A common remark I hear in our classes: how easy sleep comes at the end of the day. How mentally tired students my students are after a full day of training and how surprised they are at their level of mental exhaustion . . .
It shouldn’t come as a surprise that concentration takes an effort. To be successful in any activity requires a constant effort and constant concentration.
You might think a person with good shooting skills doesn’t need to concentrate as much as a piker. Wrong. Skill level is not always relevant. While someone with poor shooting skills has to concentrate on a new activity, those with good shooting skills have to concentrate to maintain a high level of performance. That’s not always an easy task.
Be like Dug the Dog
Here’s the main advice I give students trying to focus: remove distractions.
When a shooter’s concentration is broken due to a distraction all sorts of bad things can happen, from poor performance to safety violations leading to a negligent discharge. You need to clear clutter from your work area. Remove anything that’s not directly related to helping improve your performance: your range bag, casual shooting buddy, “extra” guns, everything.
You don’t need to bring everything but the kitchen sink to the firing line. All those items not directly connected to improving your performance are a distraction. Instead of focusing on a specific skill set you need to master, you start wondering how new equipment can make things better. A bad artist blames his tools. ‘Nuff said?
Simple, but not easy
Working through bad habits requires an intense level of concentration. I know it sounds simple, but removing distractions allows you to concentrate more efficiently. Strike a balance between concentration and suppression. Concentrate on what matters for peak performance and suppress the distractions that inhibit peak performance.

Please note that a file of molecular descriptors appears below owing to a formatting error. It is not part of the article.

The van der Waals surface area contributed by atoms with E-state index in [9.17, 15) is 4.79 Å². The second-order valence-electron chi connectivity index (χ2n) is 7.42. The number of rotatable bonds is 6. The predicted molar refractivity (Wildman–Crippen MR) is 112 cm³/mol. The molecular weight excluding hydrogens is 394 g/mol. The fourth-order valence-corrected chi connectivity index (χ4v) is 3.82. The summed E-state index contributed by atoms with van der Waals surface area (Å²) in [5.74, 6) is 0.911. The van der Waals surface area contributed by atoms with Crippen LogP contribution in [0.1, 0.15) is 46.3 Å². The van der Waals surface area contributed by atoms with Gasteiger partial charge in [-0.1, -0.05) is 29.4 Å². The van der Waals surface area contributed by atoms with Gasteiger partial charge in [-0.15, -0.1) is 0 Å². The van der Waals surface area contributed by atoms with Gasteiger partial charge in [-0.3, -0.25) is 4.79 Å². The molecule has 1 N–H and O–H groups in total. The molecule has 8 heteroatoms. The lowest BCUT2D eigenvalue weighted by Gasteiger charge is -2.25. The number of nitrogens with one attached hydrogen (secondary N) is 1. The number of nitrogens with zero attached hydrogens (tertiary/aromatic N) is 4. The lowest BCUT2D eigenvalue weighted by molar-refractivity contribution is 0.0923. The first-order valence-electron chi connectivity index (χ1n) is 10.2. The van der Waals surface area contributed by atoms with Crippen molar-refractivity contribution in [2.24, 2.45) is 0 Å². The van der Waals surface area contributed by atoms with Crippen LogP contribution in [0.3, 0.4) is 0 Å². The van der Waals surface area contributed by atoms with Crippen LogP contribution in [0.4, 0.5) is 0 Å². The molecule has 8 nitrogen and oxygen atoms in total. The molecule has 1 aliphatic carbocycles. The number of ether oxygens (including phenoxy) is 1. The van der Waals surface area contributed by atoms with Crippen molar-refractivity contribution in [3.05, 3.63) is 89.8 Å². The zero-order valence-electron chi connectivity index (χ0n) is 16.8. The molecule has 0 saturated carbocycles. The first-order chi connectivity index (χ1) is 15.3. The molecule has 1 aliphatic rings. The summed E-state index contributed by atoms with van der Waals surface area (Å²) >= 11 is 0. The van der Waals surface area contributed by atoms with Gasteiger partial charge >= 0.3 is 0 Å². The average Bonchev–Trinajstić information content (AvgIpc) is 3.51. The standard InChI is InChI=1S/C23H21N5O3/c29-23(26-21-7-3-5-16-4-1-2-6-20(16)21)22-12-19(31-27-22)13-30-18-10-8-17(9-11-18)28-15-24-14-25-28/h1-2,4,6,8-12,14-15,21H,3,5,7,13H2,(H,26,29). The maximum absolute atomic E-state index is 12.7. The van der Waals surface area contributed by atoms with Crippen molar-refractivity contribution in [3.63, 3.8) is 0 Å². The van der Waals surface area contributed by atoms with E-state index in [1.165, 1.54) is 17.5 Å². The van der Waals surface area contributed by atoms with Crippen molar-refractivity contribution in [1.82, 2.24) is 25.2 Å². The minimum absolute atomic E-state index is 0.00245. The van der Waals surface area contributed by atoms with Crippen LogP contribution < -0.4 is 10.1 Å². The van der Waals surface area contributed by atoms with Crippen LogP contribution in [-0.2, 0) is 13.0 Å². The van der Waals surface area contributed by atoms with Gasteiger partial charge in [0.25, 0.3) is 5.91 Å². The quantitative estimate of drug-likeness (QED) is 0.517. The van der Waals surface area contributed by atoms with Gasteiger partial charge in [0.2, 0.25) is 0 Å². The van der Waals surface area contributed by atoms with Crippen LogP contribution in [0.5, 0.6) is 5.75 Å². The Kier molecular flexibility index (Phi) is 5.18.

When you’re practicing your shooting, don’t distract yourself by attempting to focus on multiple tasks. Concentrate on one improvement at a time. Keep it simple, stupid.
Take a break!
I often see students’ performance suddenly crash. Their inability to sustain concentration is the usual culprit. When that happens, it’s time to take a break. Allow for a 10-15-minute recharge.
While most of my students aren’t up for a star jumps or other calisthenics (at least in front of their classmates), a quick bit of stretching is an excellent alternative. Nothing fancy, something to get the blood flowing and clear the head. It’ll help you reach those high levels of concentration again.
New Year’s Resolution
Sustained focus takes preparation, concentration and a working knowledge of your limitations. Make focus your focus your training goal in 2018 and you’ll see significant improvement in your safety and skill.